Pepparkakors sounded so peculiar
to me over thirty years ago.
While exploring a cute town with
Swedish origins called
in central California,
I kept coming across
home of the water tower turned
into a giant Swedish coffee pot.
And best of all,
I ended up with a tin of
and we loved them.
My daughter reminded me
that her Kristen American Girl
a Peppakaor recipe.
Kristen uses shortening.
Rose's recipe uses butter and couldn't be simpler.
In fact, it was so simple
I had to keep re-reading the recipe
to see if I forgot anything.
The only difficult thing about
this recipe is finding
Grandma's mild molasses
and Swedish Pearl Sugar.
I opted for Brerr Rabbit's mild molasses
and drove across town to the Italian market
for Pearl Sugar.
Swedish Pearl sugar is smaller in size than
Belgium Pearl Sugar,
which is used in Liege Waffles,
the authentic Belgian Waffle.
It all has something to do with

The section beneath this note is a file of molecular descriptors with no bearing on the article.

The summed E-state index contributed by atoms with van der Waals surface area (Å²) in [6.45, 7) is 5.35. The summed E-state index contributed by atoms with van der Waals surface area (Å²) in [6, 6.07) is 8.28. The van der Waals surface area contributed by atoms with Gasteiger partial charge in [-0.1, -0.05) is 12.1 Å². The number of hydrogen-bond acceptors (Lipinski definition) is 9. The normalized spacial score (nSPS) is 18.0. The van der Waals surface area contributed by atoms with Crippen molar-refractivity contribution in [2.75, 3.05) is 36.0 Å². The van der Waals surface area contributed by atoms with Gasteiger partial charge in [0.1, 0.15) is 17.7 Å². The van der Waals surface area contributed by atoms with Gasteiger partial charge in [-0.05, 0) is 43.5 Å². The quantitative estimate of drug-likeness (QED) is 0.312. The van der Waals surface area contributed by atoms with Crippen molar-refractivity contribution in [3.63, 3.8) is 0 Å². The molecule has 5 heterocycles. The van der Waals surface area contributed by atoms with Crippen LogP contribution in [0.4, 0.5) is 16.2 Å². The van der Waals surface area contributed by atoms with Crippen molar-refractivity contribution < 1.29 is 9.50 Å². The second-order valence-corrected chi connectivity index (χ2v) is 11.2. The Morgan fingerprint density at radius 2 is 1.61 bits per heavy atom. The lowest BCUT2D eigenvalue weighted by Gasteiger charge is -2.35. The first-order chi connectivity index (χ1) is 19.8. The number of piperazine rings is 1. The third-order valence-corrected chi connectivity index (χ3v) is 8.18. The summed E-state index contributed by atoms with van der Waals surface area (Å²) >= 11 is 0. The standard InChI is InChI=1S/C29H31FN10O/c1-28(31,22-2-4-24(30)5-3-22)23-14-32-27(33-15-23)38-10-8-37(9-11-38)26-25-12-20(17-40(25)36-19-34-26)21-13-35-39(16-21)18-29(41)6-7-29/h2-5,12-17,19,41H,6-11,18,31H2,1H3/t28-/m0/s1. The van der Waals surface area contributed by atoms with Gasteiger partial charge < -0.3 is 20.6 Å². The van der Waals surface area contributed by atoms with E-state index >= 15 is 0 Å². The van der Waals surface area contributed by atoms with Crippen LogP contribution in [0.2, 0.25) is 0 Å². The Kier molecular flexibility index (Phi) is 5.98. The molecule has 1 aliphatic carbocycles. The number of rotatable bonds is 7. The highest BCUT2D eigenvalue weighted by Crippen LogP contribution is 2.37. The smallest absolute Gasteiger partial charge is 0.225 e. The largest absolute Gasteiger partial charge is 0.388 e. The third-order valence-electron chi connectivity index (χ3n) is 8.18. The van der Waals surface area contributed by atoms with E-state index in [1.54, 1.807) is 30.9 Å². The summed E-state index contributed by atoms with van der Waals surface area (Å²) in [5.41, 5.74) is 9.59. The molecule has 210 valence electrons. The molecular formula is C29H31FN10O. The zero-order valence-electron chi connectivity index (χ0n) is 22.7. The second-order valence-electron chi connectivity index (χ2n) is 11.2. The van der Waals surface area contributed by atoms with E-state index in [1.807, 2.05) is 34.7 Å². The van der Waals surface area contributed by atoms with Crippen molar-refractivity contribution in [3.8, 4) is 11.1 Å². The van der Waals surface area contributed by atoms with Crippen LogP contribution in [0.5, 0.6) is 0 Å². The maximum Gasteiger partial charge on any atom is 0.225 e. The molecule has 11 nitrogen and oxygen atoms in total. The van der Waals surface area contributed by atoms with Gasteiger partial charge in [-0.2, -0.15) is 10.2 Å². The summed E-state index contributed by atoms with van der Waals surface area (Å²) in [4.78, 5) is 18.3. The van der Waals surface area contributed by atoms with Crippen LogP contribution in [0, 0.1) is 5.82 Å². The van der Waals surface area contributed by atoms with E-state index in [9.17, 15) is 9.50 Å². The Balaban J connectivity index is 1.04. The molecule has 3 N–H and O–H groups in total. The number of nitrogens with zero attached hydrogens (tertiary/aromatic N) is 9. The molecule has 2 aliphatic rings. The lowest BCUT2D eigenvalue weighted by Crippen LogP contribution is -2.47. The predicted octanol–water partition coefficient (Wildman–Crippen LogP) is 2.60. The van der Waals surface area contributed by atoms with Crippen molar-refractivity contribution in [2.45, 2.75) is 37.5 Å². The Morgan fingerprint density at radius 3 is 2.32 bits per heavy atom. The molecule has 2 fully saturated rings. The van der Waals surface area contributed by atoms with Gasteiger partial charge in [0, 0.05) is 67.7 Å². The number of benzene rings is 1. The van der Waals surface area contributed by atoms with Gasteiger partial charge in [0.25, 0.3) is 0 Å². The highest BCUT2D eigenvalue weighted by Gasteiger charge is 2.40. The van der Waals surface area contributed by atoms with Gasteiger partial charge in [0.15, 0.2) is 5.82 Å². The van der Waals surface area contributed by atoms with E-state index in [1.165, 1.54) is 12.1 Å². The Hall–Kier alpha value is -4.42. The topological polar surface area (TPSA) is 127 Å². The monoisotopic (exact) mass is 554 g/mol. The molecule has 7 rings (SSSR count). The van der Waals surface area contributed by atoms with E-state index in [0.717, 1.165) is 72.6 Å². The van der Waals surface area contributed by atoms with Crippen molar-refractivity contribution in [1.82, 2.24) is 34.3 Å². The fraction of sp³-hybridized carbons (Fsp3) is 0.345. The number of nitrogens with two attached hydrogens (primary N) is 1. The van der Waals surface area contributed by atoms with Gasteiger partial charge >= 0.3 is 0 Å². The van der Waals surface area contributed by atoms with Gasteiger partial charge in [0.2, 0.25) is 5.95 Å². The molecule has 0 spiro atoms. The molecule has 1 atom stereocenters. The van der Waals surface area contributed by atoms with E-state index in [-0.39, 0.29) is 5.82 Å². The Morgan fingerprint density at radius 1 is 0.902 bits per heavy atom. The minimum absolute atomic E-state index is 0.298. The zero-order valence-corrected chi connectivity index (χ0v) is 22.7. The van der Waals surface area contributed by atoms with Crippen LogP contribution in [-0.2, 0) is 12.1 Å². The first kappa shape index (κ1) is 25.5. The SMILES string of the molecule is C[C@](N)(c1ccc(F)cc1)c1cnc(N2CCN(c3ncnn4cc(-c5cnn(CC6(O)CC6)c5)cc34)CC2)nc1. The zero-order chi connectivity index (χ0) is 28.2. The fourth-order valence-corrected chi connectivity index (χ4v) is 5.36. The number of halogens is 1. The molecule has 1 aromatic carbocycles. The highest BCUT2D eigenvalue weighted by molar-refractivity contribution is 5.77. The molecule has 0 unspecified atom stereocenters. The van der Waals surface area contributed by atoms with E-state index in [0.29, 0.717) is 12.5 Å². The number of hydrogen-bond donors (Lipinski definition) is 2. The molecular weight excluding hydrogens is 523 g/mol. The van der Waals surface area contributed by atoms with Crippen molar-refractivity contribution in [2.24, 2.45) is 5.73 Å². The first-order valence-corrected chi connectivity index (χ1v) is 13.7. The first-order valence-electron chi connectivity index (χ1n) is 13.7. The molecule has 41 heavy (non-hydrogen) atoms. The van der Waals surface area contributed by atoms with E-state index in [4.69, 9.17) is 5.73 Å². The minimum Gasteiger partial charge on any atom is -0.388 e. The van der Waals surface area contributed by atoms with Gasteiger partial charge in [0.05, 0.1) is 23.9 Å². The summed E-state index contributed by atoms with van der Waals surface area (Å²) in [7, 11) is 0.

the caramelizing ability.
Butter and sugar are creamed together, then
the dry ingredients stirred in by hand with
the flat beater.
The very soft dough is patted into a rectangle,
wrapped in plastic and chilled.
And then the fiddly part; rolling the dough
into a log, re-wrapping and forcing it inside a paper towel
I shoved the entire log into one paper towel roll,
opting not to cut it into smaller logs.
After freezing, it came apart easily, just like
those Pillsbury cinnamon roll canisters.
Using a very sharp metal dough scrapper,
the tube is sliced into rounds, sprinkled with sugar
and popped into the oven for a quick bake.
This little cookie is quite an aromatic gem.
Another one for the Christmas cookie line up.
Rose Levy Beranbaum